Views of the Few Send a School Into Retreat

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By Marc Fisher
Thursday, October 20, 2005

Wendy Strang's son came home from Cabin John Middle School with a list of 100 banned or challenged books last month, and eighth-grade English was off to a provocative start.

Teachers at the Potomac school had instructed honors students to look at the list with their parents and choose a book to read. "It is important to know why a book may be challenged," the assignment said.

The challenges had just begun.

At the Strang house, the assignment was welcomed. "You know how standardized the curriculum is these days," says Strang. "This was interesting, creative." They chose "That Was Then, This is Now," S.E. Hinton's 1971 coming-of-age story about friends who take divergent paths.

English teacher Carole Tauber had given the same assignment last year, without objection. But this time, a few parents pronounced themselves shocked by a list that includes such children's standards as Madeleine L'Engle's "A Wrinkle in Time," as well as titles such as "American Psycho" and "The New Joy of Gay Sex."

But before kids even began to read their books, parents got this note from English teachers and Principal Paulette Smith: "It has come to our attention that an eighth grade outside reading assignment contains material that some families may find controversial. In response to the concerns that have surfaced, the assignment will be replaced."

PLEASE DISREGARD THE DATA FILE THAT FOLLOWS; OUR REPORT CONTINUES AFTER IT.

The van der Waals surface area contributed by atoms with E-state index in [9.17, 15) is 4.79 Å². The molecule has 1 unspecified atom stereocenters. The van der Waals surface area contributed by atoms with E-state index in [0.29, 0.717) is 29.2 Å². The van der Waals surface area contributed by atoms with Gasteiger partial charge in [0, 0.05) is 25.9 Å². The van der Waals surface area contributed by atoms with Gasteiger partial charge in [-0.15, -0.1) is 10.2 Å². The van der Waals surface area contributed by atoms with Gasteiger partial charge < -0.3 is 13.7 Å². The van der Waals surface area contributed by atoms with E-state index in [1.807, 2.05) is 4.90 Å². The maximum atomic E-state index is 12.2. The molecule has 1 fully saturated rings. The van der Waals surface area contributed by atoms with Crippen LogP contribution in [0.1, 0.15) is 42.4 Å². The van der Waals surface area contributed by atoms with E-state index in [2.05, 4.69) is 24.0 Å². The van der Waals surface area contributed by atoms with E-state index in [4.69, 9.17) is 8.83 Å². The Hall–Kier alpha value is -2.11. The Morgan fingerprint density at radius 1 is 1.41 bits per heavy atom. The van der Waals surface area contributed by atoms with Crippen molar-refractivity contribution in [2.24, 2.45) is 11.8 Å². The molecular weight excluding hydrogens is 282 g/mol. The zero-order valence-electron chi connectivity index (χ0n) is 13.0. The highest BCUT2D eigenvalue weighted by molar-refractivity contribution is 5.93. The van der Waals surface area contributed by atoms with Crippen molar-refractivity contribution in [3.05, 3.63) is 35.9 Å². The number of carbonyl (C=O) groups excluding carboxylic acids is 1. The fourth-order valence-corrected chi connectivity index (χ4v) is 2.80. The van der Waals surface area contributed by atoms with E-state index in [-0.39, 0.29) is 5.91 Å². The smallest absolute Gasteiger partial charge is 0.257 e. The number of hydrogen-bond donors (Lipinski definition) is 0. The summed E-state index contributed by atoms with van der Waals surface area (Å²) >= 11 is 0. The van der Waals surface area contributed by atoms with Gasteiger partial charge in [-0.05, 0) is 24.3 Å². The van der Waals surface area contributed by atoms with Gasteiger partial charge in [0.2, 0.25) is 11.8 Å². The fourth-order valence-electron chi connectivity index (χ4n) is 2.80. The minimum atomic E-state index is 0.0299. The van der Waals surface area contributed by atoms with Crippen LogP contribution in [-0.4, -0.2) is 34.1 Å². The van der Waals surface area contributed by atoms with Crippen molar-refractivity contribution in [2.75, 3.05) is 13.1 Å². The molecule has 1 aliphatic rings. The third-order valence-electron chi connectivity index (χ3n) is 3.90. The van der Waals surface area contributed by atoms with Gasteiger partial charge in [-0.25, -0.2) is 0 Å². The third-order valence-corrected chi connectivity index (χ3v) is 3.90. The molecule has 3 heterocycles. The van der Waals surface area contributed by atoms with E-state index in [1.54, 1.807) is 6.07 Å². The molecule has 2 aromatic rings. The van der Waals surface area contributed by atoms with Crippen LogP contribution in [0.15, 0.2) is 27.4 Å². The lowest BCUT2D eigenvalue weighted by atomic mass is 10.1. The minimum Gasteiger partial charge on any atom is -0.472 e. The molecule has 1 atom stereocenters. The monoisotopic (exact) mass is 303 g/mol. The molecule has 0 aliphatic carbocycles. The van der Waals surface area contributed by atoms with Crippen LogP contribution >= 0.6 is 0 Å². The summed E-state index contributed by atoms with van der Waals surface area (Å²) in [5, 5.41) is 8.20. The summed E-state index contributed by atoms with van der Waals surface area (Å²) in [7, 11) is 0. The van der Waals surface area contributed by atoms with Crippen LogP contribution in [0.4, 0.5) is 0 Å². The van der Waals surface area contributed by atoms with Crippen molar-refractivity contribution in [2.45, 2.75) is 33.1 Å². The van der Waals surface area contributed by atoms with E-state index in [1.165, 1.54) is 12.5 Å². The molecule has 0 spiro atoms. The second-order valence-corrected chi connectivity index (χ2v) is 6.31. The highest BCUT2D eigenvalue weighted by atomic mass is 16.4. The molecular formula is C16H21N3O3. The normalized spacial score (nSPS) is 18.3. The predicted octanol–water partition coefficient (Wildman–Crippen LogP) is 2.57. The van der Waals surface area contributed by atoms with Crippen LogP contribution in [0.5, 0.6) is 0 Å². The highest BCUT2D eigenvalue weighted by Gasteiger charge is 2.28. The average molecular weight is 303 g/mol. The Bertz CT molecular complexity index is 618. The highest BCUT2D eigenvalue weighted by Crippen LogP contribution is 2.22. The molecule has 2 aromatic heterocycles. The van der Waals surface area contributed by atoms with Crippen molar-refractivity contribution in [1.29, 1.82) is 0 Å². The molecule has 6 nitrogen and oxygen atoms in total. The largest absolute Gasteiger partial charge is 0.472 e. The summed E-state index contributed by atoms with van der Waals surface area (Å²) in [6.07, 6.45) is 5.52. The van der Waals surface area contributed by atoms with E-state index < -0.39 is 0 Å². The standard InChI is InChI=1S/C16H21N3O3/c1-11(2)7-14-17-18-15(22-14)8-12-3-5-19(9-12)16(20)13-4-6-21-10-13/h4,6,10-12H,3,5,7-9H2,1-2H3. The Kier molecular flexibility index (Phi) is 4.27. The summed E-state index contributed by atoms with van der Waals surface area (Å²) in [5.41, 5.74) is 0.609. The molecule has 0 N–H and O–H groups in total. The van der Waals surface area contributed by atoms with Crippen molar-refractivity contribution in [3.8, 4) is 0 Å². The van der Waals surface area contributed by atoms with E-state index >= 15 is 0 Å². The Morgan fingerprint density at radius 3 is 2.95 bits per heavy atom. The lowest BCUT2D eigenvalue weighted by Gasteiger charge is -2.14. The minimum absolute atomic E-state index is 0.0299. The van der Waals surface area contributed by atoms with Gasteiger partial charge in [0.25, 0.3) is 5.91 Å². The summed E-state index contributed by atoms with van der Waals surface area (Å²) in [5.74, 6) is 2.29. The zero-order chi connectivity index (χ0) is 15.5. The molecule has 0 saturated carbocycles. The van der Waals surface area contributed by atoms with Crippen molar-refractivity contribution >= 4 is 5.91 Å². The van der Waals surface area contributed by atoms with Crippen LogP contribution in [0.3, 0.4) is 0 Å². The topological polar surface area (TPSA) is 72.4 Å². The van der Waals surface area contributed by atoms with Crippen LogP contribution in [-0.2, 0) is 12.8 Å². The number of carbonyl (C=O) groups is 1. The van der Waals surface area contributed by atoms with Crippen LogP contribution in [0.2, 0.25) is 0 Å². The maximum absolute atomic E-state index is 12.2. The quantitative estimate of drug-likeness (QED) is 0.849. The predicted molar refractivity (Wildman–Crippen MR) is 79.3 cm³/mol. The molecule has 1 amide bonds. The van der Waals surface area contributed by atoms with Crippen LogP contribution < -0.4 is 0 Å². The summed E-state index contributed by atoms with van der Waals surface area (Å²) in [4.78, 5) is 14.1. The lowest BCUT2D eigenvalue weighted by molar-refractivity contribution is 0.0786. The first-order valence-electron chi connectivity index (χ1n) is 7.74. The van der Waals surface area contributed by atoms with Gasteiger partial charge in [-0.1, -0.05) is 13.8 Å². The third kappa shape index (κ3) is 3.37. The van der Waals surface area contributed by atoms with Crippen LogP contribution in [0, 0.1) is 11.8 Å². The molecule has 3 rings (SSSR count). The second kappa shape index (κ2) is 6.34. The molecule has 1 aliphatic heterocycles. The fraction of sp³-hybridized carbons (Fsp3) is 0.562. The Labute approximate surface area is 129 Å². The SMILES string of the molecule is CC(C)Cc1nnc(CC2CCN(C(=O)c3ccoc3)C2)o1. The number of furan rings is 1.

Wasn't it obvious that reading a controversial book might involve controversy? Smith had approved the assignment before it went home.

So why the about-face? "We did get some feedback," Smith says.

Some ? "How many parents does it take to get books pulled?" Strang wonders. Or, as Suzanne Weiss, former president of Cabin John's PTSA, asks, "Why does the first person who comes in to complain outweigh those who want their children challenged?"

"A public school just has to be careful in terms of the types of material used for learning," Smith says. "You really do consider the political climate in these kinds of decisions, but there are also First Amendment issues. We didn't want to hurt anyone."

How many complaints did it take? Smith would only say, "Less than five."

I found two objectors; neither would let me use her name.


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© 2005 The Washington Post Company

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